Physiological traits associated with genetic gain in yield of short-season soybean cultivars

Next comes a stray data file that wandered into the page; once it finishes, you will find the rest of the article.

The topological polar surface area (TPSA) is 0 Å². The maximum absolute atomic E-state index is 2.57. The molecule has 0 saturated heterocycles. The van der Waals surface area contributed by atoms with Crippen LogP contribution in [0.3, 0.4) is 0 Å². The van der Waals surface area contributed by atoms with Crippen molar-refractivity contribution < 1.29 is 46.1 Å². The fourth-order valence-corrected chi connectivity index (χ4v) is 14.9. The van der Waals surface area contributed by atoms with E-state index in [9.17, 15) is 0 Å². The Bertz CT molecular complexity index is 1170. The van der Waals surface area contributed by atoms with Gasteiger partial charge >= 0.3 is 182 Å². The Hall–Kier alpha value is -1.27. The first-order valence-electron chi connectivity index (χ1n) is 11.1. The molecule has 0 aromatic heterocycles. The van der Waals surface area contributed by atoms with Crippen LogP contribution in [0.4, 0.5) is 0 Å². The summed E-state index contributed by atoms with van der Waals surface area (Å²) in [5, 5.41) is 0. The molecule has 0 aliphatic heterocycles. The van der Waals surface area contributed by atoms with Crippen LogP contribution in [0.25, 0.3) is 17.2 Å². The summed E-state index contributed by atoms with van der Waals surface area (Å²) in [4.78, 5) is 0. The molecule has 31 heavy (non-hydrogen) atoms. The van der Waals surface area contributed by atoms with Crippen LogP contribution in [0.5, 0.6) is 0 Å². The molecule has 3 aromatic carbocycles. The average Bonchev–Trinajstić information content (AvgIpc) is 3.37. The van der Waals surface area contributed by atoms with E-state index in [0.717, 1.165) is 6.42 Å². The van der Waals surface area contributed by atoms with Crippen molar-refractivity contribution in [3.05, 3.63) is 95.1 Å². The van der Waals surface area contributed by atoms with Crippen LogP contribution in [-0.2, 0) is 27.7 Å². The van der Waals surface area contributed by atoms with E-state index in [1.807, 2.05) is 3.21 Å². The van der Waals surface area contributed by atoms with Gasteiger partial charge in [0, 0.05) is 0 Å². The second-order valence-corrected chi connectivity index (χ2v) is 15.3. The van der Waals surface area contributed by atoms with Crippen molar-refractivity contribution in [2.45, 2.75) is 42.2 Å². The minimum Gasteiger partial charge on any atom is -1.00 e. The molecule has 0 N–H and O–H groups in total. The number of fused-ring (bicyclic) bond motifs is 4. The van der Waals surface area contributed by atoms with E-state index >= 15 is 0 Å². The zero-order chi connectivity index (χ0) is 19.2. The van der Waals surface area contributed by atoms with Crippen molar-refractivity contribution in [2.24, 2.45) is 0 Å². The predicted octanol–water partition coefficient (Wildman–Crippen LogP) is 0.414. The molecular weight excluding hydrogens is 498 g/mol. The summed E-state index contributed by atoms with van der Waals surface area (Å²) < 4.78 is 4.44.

Selection for yield has resulted in an annual 0.5% genetic gain in soybean ('Glycine max' [L.] Merr.) since the 1930s. Comparisons of older, low-yielding cultivars and newer, high-yielding cultivars should elucidate those traits associated with genetic gain in yield. The objective of this study was to determine the physiological traits associated with yield improvement of short-season Ontario soybean cultivars. Field trials were conducted in 1996 and 1997 at the Elora Research Station as a split-split plot experiment with four replications each year. The main plot was cultivar, the sub-plot was a source-sink treatment and the last split was harvest date. Two pairs of old and new cultivars with similar maturities were grown under identical agronomic practices. The source-sink treatment consisted of a control and a 50% depodding treatment at R4, which resulted in a 20-25% reduction in pod number by maturity. Harvests were taken periodically from the vegetative stage to maturity (V5, R1, R4, R5, R6, R6.5, R7 and R8). Dry matter and nitrogen (N) accumulation as well as leaf area indices (LAI) were measured. SPAD chlorophyll values were recorded at around R6. In an analysis of results using only the full pod load treatments, the newer cultivars had a higher crop growth rate (CGR) and slower rate of decline in LAI during the seed filling period (SFP) than older cultivars. All cultivars accumulated similar amounts of N until the beginning of the SFP. After the onset of the SFP, the newer cultivars accumulated more N than the old cultivars. Source-sink ratio as measured by CGR/SGR (seed growth rate) or as the amount of assimilates re-mobilized out of the vegetative tissue (in order to maintain seed growth), suggested that newer cultivars had higher source-sink ratios during the SFP. Analysis of the response to the pod load treatment, it was observed that N accumulation was correlated to assimilate availability during the SFP. The depodding treatment increased source-sink ratio during the SFP and reduced the rate of leaf senescence in the older cultivars more than in newer cultivars. Higher yields of newer vs. older soybean cultivars were associated with increased source-sink ratios and longer leaf area duration during the SFP.